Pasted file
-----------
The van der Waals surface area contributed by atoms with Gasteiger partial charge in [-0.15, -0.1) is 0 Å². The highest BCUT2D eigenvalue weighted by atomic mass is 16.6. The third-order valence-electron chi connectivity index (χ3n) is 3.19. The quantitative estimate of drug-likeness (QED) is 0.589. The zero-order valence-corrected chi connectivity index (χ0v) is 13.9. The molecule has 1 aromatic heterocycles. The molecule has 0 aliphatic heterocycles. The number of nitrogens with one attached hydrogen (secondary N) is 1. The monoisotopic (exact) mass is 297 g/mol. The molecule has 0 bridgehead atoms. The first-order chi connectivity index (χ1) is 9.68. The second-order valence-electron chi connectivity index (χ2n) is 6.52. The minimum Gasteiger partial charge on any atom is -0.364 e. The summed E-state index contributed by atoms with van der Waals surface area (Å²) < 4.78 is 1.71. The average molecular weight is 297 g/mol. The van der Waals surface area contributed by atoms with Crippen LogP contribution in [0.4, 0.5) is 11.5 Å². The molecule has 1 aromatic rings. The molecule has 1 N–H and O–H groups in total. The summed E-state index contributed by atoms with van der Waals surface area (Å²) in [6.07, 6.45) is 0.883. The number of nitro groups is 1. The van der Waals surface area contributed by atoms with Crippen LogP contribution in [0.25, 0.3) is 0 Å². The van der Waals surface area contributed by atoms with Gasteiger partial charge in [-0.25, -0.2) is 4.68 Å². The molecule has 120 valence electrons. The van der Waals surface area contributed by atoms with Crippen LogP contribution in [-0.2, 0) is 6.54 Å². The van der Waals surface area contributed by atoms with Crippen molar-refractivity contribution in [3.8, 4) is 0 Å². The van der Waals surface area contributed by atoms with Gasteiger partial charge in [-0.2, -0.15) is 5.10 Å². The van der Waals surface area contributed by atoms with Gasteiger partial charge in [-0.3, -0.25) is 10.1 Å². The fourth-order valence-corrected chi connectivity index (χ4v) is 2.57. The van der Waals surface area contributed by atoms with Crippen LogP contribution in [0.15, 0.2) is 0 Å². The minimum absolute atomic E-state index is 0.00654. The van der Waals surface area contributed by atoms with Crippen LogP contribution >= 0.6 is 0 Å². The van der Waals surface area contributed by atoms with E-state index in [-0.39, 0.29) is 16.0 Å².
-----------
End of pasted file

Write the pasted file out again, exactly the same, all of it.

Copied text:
The van der Waals surface area contributed by atoms with Gasteiger partial charge in [-0.15, -0.1) is 0 Å². The highest BCUT2D eigenvalue weighted by atomic mass is 16.6. The third-order valence-electron chi connectivity index (χ3n) is 3.19. The quantitative estimate of drug-likeness (QED) is 0.589. The zero-order valence-corrected chi connectivity index (χ0v) is 13.9. The molecule has 1 aromatic heterocycles. The molecule has 0 aliphatic heterocycles. The number of nitrogens with one attached hydrogen (secondary N) is 1. The monoisotopic (exact) mass is 297 g/mol. The molecule has 0 bridgehead atoms. The first-order chi connectivity index (χ1) is 9.68. The second-order valence-electron chi connectivity index (χ2n) is 6.52. The minimum Gasteiger partial charge on any atom is -0.364 e. The summed E-state index contributed by atoms with van der Waals surface area (Å²) < 4.78 is 1.71. The average molecular weight is 297 g/mol. The van der Waals surface area contributed by atoms with Crippen LogP contribution in [0.4, 0.5) is 11.5 Å². The molecule has 1 aromatic rings. The molecule has 1 N–H and O–H groups in total. The summed E-state index contributed by atoms with van der Waals surface area (Å²) in [6.07, 6.45) is 0.883. The number of nitro groups is 1. The van der Waals surface area contributed by atoms with Crippen LogP contribution in [0.25, 0.3) is 0 Å². The van der Waals surface area contributed by atoms with Gasteiger partial charge in [-0.25, -0.2) is 4.68 Å². The molecule has 120 valence electrons. The van der Waals surface area contributed by atoms with Crippen LogP contribution in [-0.2, 0) is 6.54 Å². The van der Waals surface area contributed by atoms with Crippen molar-refractivity contribution in [3.8, 4) is 0 Å². The van der Waals surface area contributed by atoms with Gasteiger partial charge in [-0.2, -0.15) is 5.10 Å². The van der Waals surface area contributed by atoms with Gasteiger partial charge in [-0.3, -0.25) is 10.1 Å². The fourth-order valence-corrected chi connectivity index (χ4v) is 2.57. The van der Waals surface area contributed by atoms with Crippen LogP contribution in [0.15, 0.2) is 0 Å². The minimum absolute atomic E-state index is 0.00654. The van der Waals surface area contributed by atoms with Crippen LogP contribution >= 0.6 is 0 Å². The van der Waals surface area contributed by atoms with E-state index in [-0.39, 0.29) is 16.0 Å².